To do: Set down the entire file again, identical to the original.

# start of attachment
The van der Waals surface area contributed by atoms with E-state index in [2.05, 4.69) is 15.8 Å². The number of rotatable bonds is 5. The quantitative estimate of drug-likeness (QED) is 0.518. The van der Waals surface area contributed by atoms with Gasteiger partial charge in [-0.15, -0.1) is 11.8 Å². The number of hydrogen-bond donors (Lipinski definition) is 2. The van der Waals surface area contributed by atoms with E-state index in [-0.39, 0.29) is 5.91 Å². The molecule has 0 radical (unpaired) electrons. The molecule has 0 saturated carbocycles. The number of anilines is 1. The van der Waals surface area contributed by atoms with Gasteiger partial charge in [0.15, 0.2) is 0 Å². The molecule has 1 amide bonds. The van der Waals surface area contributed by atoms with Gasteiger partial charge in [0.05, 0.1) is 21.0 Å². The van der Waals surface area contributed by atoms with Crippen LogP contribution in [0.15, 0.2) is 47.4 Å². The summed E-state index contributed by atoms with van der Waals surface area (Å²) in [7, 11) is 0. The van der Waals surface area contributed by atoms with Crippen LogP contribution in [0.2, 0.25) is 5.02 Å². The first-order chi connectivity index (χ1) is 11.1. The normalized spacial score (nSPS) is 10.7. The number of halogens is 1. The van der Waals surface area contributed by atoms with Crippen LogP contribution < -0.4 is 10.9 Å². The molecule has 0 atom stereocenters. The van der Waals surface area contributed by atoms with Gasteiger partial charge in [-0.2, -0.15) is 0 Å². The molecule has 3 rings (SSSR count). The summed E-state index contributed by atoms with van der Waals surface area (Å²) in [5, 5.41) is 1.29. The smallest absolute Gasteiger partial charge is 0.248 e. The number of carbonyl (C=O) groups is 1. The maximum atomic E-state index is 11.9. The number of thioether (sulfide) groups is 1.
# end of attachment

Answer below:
The van der Waals surface area contributed by atoms with E-state index in [2.05, 4.69) is 15.8 Å². The number of rotatable bonds is 5. The quantitative estimate of drug-likeness (QED) is 0.518. The van der Waals surface area contributed by atoms with Gasteiger partial charge in [-0.15, -0.1) is 11.8 Å². The number of hydrogen-bond donors (Lipinski definition) is 2. The van der Waals surface area contributed by atoms with E-state index in [-0.39, 0.29) is 5.91 Å². The molecule has 0 radical (unpaired) electrons. The molecule has 0 saturated carbocycles. The number of anilines is 1. The van der Waals surface area contributed by atoms with Gasteiger partial charge in [0.15, 0.2) is 0 Å². The molecule has 1 amide bonds. The van der Waals surface area contributed by atoms with Gasteiger partial charge in [0.05, 0.1) is 21.0 Å². The van der Waals surface area contributed by atoms with Crippen LogP contribution in [0.15, 0.2) is 47.4 Å². The summed E-state index contributed by atoms with van der Waals surface area (Å²) in [7, 11) is 0. The van der Waals surface area contributed by atoms with Crippen LogP contribution in [0.2, 0.25) is 5.02 Å². The first-order chi connectivity index (χ1) is 11.1. The normalized spacial score (nSPS) is 10.7. The number of halogens is 1. The van der Waals surface area contributed by atoms with Crippen LogP contribution < -0.4 is 10.9 Å². The molecule has 0 atom stereocenters. The van der Waals surface area contributed by atoms with Gasteiger partial charge in [-0.2, -0.15) is 0 Å². The molecule has 3 rings (SSSR count). The summed E-state index contributed by atoms with van der Waals surface area (Å²) in [5, 5.41) is 1.29. The smallest absolute Gasteiger partial charge is 0.248 e. The number of carbonyl (C=O) groups is 1. The maximum atomic E-state index is 11.9. The number of thioether (sulfide) groups is 1.